In a recent study, small-world properties of brain metabolic networks supported efficient information transfer at relatively low cost [23]. The mean network clustering coefficient (Cp) and mean network shortest absolute path length (Lp) was used to draw the characterization of the small-world networks. According to the previous study, Ci of the node i is computed by the number of connections between its nearest neighbors divided by these nodes’ possible connections. Cp is defined as the mean of the clustering coefficient over all the nodes in the network [19, 25], which could evaluate the level of the local efficiency of information transfer. The mean shortest absolute path length of node i can be computed by the average of the M-1 shortest absolute path lengths between node i and the other nodes [26]. Lp is defined as the average of the mean shortest absolute path length over all nodes of the network [19].

In previous researches, some criteria were required in networks for finding small-world characteristics: (1) (2)

Compared with the real network, and indicate Cp and Lp in the matched random networks and these random networks should keep the same number of nodes, edges, and degrees distribution [19, 25].

Nodal centrality

The node properties of the metabolic networks between APOE ε4 carriers and noncarriers were explored with the betweenness centrality of the nodes. In brief, betweenness is defined as the evaluation in the centrality of a node in a network. The betweenness B of node i indicate the entire number of absolute shortest paths between any two other nodes pass through node i[19, 20]. Then, we normalized Bi by bi = Bi / B, where B indicates the mean betweenness in networks. Therefore, the hub regions would be generated in many shortest paths between other nodes which have a higher level betweenness and a node i in a network was defined as a hub region if bi ≥ 2 [19].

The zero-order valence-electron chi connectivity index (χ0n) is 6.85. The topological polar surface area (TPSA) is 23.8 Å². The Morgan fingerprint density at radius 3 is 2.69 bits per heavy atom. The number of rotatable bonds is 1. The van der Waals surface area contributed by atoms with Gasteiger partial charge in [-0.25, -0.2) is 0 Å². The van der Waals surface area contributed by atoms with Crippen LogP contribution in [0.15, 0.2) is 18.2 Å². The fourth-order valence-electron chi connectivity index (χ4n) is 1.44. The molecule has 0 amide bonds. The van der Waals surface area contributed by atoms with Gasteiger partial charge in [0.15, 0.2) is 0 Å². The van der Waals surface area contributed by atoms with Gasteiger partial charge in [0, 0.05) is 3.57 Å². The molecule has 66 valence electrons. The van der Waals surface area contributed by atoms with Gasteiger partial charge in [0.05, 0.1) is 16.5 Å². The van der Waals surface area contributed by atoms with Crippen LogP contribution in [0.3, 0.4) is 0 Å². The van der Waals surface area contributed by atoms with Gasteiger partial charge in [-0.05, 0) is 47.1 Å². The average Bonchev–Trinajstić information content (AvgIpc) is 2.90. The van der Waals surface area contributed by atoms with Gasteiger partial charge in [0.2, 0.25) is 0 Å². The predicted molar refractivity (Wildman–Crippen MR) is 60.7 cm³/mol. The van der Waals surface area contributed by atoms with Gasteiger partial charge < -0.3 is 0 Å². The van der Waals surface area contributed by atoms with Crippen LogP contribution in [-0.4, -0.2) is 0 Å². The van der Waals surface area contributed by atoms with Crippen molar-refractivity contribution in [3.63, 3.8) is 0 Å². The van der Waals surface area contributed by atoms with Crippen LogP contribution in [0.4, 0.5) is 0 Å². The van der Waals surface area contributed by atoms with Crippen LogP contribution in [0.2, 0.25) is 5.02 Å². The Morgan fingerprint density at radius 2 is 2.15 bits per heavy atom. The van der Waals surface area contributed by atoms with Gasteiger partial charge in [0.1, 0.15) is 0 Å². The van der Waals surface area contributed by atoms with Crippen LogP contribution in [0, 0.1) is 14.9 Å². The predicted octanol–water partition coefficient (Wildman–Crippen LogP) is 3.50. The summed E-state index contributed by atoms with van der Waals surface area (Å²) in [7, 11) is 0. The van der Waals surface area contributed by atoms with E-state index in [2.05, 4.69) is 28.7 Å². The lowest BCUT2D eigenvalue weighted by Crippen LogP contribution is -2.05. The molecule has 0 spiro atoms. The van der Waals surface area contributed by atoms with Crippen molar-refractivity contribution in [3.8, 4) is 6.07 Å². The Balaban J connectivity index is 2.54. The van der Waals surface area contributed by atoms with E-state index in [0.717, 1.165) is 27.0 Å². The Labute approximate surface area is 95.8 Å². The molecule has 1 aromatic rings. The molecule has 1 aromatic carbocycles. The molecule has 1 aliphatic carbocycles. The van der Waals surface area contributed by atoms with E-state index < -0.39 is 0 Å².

Statistical analysis

To explore the interregional correlations of the metabolic networks in APOE ε4 carriers and noncarriers, Fisher’s z transformation was introduced to transform the correlation coefficients into z values and these z values were approximately normally distributed [27]. After comparison of significant between-group differences in interregional correlations, Bonferroni correction was applied with p value of 0.01 to correct for multiple comparisons.

A nonparametric permutation test procedure was applied to test the significant differences in network topology of the metabolic networks such as Cp and Lp. In each fixed sparsity, the two groups’ Cps and Lps were computed, pooled, and divided randomly into 2 randomized groups: APOE ε4 carriers and noncarriers. In this process, we kept the number of supposed carriers identical to the number of the original group. To explore the between-group differences of Cp and Lp, we computed the differences in randomized groups and this procedure should be repeated by 1000 times. A same sparsity threshold was applied in every 1000 case and we calculated the properties of each randomized group. Then, the 1000 recorded differences were sorted for finding the between-group differences in real metabolic networks, which were included within 95% (two-tailed) in the supposed between-group differences [19]. If the real between-group difference was outside 95% confidence interval, we considered that the two networks had significant differences. In our study, we selected the sparsity threshold values ranging from 7%<S<26% in this permutation test procedure.